Effective communication is key for parents after divorce. This can be challenging if the two of you got into negative habits in the last stages of your marriage. Further, you may still have some anger and distrust that can prevent you from communicating positively and clearly with your co-parent. For your children’s sake, however, it’s essential to focus on the building blocks of healthy, effective communication.

Words, tone and delivery matter.

Of course, you need to refrain from name calling, swearing and yelling. Even without those things, likely, you and your co-parent know how to push each other’s buttons. Don’t do that. Avoid saying things that can be misconstrued.

Some parents need to avoid face-to-face communication at first. However, written communication can be a minefield as well. Avoid caps, bold letters, underlining and quotation marks that can come across as demanding or sarcastic. Be clear about what you’re saying.

Don’t respond to a text or email in anger. If it makes you angry or you feel like you’ve been insulted, give yourself time to cool off before you respond. Don’t engage in rehashing past wrongdoings or hurts. Focus on what you need to communicate now as it relates to your kids.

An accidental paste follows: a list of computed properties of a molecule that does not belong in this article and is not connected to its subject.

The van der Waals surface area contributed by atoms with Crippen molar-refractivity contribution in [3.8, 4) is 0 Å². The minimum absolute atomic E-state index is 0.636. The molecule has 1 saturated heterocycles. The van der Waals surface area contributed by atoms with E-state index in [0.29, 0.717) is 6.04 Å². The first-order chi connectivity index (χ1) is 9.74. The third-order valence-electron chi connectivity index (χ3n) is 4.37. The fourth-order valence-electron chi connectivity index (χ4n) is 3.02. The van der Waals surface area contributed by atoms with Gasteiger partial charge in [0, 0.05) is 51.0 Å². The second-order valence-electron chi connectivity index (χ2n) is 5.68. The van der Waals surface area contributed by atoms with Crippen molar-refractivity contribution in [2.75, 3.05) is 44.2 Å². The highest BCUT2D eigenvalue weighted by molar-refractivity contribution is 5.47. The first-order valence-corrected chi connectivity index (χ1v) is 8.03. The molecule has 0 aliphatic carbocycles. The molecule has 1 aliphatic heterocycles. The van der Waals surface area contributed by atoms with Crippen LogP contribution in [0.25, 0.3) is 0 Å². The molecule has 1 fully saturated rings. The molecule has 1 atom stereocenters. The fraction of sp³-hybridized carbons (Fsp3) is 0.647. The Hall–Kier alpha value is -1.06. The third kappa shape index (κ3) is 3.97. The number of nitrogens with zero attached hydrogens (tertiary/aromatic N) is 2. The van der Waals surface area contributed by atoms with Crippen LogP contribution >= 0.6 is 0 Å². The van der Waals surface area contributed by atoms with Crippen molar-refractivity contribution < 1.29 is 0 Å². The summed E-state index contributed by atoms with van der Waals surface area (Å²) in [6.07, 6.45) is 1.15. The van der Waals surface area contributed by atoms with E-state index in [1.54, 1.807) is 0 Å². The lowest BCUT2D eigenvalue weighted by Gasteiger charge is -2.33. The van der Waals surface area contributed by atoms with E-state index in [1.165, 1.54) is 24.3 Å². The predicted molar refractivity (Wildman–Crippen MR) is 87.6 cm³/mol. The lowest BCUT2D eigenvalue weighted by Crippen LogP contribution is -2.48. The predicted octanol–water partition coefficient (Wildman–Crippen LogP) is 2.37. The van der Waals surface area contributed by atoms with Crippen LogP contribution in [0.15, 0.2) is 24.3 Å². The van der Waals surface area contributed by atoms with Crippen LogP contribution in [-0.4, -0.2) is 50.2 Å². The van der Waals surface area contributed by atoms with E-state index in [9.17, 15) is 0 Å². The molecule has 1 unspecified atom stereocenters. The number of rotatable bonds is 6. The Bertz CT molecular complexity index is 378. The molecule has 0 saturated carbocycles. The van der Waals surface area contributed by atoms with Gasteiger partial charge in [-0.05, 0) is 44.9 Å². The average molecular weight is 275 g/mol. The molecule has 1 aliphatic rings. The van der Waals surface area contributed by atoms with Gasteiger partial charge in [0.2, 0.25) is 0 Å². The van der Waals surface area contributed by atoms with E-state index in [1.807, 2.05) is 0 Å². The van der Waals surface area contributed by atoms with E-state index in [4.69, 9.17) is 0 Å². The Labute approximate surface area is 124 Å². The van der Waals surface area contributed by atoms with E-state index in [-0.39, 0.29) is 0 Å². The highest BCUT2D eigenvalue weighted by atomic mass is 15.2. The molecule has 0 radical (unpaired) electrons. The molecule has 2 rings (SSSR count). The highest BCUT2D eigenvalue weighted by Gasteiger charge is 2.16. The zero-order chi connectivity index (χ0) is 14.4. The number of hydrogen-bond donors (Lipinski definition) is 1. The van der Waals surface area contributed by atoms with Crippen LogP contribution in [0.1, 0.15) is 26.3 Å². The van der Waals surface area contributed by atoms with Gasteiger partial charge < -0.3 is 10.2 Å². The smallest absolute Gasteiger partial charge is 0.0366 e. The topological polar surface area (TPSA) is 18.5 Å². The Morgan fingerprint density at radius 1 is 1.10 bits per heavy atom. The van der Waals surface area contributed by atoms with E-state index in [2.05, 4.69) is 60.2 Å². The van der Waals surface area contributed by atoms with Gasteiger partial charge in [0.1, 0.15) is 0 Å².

Don’t forget to listen.

Pay attention to what your co-parent is telling you. Don’t assume you know what they want or what they’re going to say. With written communication, “listen” to what they’re saying by thoroughly reading and possibly rereading it. A lot of arguments can be avoided by taking the time to thoroughly and accurately understand what your co-parent is saying and at least considering their side of an issue or their request before responding.

Communicate regularly.

Consistent communication is key. The more you keep each other informed about the kids, the less likely it is that anyone will feel left out. Even if the only way the two of you can communicate is through a journal on a shared parenting app, at least be consistent with providing necessary updates about medical appointments, school projects and other activities or concerns you have about problems the kids may be experiencing.

Many communication issues can be avoided by having a detailed custody agreement and parenting plan in place. This can minimize confusion and conflict as well as the need to communicate about basic things like scheduling. Your attorney can help you as you work out this agreement.